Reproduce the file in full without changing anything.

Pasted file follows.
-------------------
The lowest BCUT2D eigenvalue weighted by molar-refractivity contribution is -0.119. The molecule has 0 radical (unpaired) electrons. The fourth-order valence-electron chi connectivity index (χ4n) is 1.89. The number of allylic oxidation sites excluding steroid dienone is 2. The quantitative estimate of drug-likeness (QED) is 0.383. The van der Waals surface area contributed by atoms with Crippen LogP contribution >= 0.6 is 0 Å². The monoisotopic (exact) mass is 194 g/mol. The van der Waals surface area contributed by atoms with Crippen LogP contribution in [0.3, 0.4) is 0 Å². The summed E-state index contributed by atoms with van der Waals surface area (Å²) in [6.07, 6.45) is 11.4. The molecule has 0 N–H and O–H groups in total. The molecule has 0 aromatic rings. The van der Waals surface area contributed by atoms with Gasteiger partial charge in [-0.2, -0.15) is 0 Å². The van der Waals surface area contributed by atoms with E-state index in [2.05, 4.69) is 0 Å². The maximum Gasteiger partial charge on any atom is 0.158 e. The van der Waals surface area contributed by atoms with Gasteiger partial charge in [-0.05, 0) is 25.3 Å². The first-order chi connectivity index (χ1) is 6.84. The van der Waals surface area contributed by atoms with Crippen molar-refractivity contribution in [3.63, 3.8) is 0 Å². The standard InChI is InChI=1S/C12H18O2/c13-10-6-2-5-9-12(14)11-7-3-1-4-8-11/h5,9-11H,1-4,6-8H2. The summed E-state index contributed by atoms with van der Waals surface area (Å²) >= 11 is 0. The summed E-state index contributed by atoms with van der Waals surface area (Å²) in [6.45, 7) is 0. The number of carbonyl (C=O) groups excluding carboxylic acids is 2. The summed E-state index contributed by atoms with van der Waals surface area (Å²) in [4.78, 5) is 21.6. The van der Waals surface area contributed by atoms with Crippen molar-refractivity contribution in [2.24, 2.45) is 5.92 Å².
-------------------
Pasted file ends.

The lowest BCUT2D eigenvalue weighted by molar-refractivity contribution is -0.119. The molecule has 0 radical (unpaired) electrons. The fourth-order valence-electron chi connectivity index (χ4n) is 1.89. The number of allylic oxidation sites excluding steroid dienone is 2. The quantitative estimate of drug-likeness (QED) is 0.383. The van der Waals surface area contributed by atoms with Crippen LogP contribution >= 0.6 is 0 Å². The monoisotopic (exact) mass is 194 g/mol. The van der Waals surface area contributed by atoms with Crippen LogP contribution in [0.3, 0.4) is 0 Å². The summed E-state index contributed by atoms with van der Waals surface area (Å²) in [6.07, 6.45) is 11.4. The molecule has 0 N–H and O–H groups in total. The molecule has 0 aromatic rings. The van der Waals surface area contributed by atoms with Gasteiger partial charge in [-0.2, -0.15) is 0 Å². The van der Waals surface area contributed by atoms with E-state index in [2.05, 4.69) is 0 Å². The maximum Gasteiger partial charge on any atom is 0.158 e. The van der Waals surface area contributed by atoms with Gasteiger partial charge in [-0.05, 0) is 25.3 Å². The first-order chi connectivity index (χ1) is 6.84. The van der Waals surface area contributed by atoms with Crippen molar-refractivity contribution in [3.63, 3.8) is 0 Å². The standard InChI is InChI=1S/C12H18O2/c13-10-6-2-5-9-12(14)11-7-3-1-4-8-11/h5,9-11H,1-4,6-8H2. The summed E-state index contributed by atoms with van der Waals surface area (Å²) >= 11 is 0. The summed E-state index contributed by atoms with van der Waals surface area (Å²) in [6.45, 7) is 0. The number of carbonyl (C=O) groups excluding carboxylic acids is 2. The summed E-state index contributed by atoms with van der Waals surface area (Å²) in [4.78, 5) is 21.6. The van der Waals surface area contributed by atoms with Crippen molar-refractivity contribution in [2.24, 2.45) is 5.92 Å².